WEATHER WORLD DISAPPEARING WORLD. CD-Roms for Multimedia PCAcorn, Pounds 59.99 ex VAT, and Multimedia PC only. Pounds 34 ex VAT (both include site licence), YITM, Television Centre, Kirkstall Road, Leeds LS3 1JS Tel: 0113 243 82830161 627 4469.
There's a story (maybe it's true) of a primary head who thought the word "million" had little value. Her students had no sense of Pounds 1 million or a million starving people. Dividing the task up among the classes, she produced a pile of a million pieces of paper, which, by all accounts, produced quite an impact in the school hall. The dustmen, however, were not impressed.
The moral of the tale? There's no moral, just a reminder of the resource that exists in schools . . . something that the Ordnance Survey and the Geographical Association are clearly aware of. In 1996 the OS and GA jointly mobilised hundreds of schools throughout Britain to carry out a comprehensive survey of land use across Britain. With 19 categories to work with, the students produced a remarkable record of what the surface of our land is actually covered with. This Land Use CD-Rom is one result of that exercise.
Using Staffordshire as the "case-study", the CD-Rom enables comparison between aerial photographs, OS maps and the students' land-use maps (coloured on a blank OS version). In addition, there are complementary statistics, providing percentages for each type of land use. Although this information is interesting, the CD-Rom is essentially valuable as a tool for developing geographical skills, in particular the comparative analysis of location and land use.
Users can switch between areas and scales very easily. There are on-screen reminders of the key, scale and location of each map, and a range of exercises examining land-use conflict and change. The publishers recommend that the maps can be used as a basis for comparison with a school's own locality.
In cartographical terms, Land Use appears to be fully utilising the potential of the CD-Rom format. A wealth of information of differing types is stored for simple, side-by-side accessing and on-screen comparison. Like other products from Matrix, it is well thought-out, carefully targeted and sensibly priced.
Weather World and Disappearing World are for approximately the same market area as Land Use. There the comparison falters. These are from the all-singing, all-dancing school of CD-Roms, with video and audio clips, plenty of variety in presentation, and opportunities for student interaction.
The producers of Weather World have obviously thought about a new point of entry for this much-studied topic, and have come up with an interesting, though not very realistic, concept. The weather world of the title is a virtual weather control station where you, the student, can alter the weather in six simulations - including preventing a hurricane from disrupting the America's Cup, creating the conditions to halt forest fires and producing fog in the English Channel to cancelling a school sailing trip! It's good fun and can be quite thrilling to work against the virtual clock. The important point, of course, is to learn some lessons along the way. This will depend upon the teaching. There is always a danger that the result will become the important factor, not the method.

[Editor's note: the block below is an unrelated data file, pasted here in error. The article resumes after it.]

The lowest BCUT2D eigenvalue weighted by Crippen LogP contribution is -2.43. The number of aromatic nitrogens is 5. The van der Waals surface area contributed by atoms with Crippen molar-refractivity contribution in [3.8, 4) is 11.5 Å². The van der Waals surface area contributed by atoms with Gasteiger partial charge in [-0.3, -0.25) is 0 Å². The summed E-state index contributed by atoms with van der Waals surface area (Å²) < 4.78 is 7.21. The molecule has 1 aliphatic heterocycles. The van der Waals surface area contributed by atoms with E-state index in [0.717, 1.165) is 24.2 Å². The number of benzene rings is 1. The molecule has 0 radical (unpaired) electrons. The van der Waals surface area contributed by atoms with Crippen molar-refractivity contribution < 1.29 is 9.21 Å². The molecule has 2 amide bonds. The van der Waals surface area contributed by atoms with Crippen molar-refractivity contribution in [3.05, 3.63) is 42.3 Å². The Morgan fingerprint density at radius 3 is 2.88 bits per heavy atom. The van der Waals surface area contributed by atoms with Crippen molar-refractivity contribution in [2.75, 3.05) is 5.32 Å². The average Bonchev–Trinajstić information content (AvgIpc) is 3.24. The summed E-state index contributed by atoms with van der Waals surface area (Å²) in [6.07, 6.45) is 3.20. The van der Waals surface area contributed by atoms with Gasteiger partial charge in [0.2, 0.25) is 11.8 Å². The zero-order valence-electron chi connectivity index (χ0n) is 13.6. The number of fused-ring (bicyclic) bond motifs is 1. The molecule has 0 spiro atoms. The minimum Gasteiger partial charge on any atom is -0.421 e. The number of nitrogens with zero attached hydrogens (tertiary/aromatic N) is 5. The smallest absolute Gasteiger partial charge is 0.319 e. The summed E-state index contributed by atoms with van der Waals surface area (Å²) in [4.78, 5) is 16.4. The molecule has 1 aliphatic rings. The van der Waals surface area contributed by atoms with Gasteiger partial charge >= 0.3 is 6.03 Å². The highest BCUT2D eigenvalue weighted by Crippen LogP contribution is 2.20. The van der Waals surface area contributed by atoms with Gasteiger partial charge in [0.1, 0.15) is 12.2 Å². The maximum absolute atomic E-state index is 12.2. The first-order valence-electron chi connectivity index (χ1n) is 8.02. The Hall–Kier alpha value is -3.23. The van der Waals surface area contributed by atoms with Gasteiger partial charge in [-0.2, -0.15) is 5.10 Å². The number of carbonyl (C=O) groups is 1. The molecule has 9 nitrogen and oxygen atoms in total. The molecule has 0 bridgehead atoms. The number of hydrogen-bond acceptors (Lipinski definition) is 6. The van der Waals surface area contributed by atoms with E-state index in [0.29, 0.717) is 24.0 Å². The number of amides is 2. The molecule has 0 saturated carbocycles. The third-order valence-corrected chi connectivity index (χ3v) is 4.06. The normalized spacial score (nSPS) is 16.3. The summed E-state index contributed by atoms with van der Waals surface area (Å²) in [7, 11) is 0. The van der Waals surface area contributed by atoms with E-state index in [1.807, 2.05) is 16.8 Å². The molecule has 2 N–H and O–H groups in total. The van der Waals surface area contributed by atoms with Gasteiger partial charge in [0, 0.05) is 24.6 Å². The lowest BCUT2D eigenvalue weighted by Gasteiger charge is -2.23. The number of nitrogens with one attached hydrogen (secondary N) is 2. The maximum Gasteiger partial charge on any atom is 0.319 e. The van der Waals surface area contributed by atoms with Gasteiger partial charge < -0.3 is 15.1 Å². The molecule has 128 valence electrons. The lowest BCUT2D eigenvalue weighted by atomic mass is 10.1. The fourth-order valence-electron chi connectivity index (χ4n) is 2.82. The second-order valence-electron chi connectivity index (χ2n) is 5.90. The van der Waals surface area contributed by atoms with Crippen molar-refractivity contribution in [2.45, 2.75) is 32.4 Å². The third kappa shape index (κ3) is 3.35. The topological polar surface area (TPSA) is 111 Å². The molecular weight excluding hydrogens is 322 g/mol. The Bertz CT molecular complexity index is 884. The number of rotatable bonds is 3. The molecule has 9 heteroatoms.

To help learning, the simulations are supported by excellent texts and illustrations to describe the weather in a more traditional form, with some interesting annotations helping the explanation. It's all there - it's just a case of how you use it.
Disappearing World is based on Granada Television's much acclaimed series of the same name. Not surprisingly, video clips are at the heart of the product, which invites comparison between peoples as far apart as the mountain-dwelling Basques in southwest France and Lau islanders from the South Pacific, and as different as the forest farmers (the Mende) in Sierra Leone and pig herders (the Kawelka) in Papua New Guinea.
The ability to compare under a range of topic headings creates a social context in which to enjoy the 80 minutes of video and 250 photographs. Disappearing World is not going to fill up hours (even many minutes) of core curriculum time, but it's a fascinating publication and well worth using.